Truth or Dare…I Dare you! Nerve Film & Book Review


Erik Calderon, Staff Writer

Vee (Emma Roberts) walks into the middle of the coffee shop to perform her very first dare.  “Even when I’m wet, I’m so hot!”  She has to yell out while pouring a cup of water over her head.  She hesitates, not sure if she’ll have the courage to do it.  Something so simple, a child wouldn’t have a problem doing it; but Vee is super shy, she’s never been in the lime light.  She’s never done anything out of the ordinary, and posting a video pouring water over herself is way out of her comfort zone.   Her best friend, Tommy (Miles Heizer) is off in the distance with is phone ready to record the dare.  Finally, Vee performs the dare, not realizing that she’s wearing a white T-shirt with a very see through bra, and completely exposes herself.

This is a Book vs Movie review of Nerve.  The book, by Jeanne Ryan, published in 2012 as a young adult novel, is completely different from the film that is directed by Henry Joost and Ariel Schulman best known for Catfish and Paranormal Activity 3.    With a budget of $20 million, the film runs 96 mins  and was shot entirely in New York City.  The plot of both remains the same, but the execution and motivations of the characters are vastly different.  Vee, an high school student joins an online game of truth or dare, without the truth part, which sets in motion a high stakes game of life and death.

The only thing that is the same between the novel and the film are the characters names and relationships, and basically that the story is about an online game of dare, where you have to film your dare and post it to the internet for “Watchers” to vote on and where popularity is determined by number of likes and followers.  The game is complete run by watchers, they offer prizes to the players and challenge them with dares.  If they complete the dare, they get the prize.  Because this is an online game created by hackers, the programmer’s  have been able to gain access to everything the players have online, giving the “sponsors” access to information that will make the dare more daring.  For example, there’s one part in the book (not in the movie) where Vee is dared to enter into a room that has been recreated to look and feel exactly like her car that was parked in her garage, one night that she was tired, decided to listen to some music and almost died.  So the dare was for her to sit through that ordeal again.  She freaked out and couldn’t handle it.  This scene was so well developed in the book, and I can see why they left it out from the movie.  It would take too much time to set it up.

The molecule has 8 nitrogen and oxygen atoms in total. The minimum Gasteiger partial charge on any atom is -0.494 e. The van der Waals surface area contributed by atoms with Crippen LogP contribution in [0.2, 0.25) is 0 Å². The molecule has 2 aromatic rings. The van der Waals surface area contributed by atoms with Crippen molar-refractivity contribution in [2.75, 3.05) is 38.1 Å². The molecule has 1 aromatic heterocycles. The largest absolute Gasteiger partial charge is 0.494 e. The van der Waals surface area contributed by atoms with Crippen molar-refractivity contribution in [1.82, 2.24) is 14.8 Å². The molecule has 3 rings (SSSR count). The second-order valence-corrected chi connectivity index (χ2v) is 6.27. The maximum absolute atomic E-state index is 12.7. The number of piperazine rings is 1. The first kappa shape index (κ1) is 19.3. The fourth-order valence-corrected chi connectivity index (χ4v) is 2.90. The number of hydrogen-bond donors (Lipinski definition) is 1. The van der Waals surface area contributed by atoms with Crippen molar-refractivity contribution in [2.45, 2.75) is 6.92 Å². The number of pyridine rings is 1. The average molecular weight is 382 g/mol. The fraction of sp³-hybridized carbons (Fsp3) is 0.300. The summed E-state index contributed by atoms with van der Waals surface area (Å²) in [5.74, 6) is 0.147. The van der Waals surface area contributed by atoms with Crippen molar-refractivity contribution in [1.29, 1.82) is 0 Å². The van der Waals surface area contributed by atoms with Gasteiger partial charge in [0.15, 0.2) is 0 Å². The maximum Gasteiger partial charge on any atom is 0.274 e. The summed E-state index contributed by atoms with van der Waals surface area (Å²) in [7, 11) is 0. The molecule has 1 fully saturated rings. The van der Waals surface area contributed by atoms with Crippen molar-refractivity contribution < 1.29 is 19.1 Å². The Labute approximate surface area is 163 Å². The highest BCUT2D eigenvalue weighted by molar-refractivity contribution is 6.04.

This is one time that the book and the film are both great, and the best part of it is that they are different.  You can read the book, and watch the movie and you will get a whole different experience.  I’ll admit that some people might like one over the other, but for me, I truly enjoyed both.  In the movie, I loved the color palette that was used, it gave everything a surreal feel to it and drew me into believing the story.  The acting was also amazing as well as the soundtrack.  And, the book was a page-turner.  The author led me by the hand and kept me wanting more and more.  At times, it was hard to put the book down, I read half of it in one evening.

Both the book and the film are highly recommended.  I would keep it teen rated.  The film is PG-13, some of the subject matter is a bit intense and there are some alcohol related scenes of teens drinking.  All in all, I enjoyed the entertainment.


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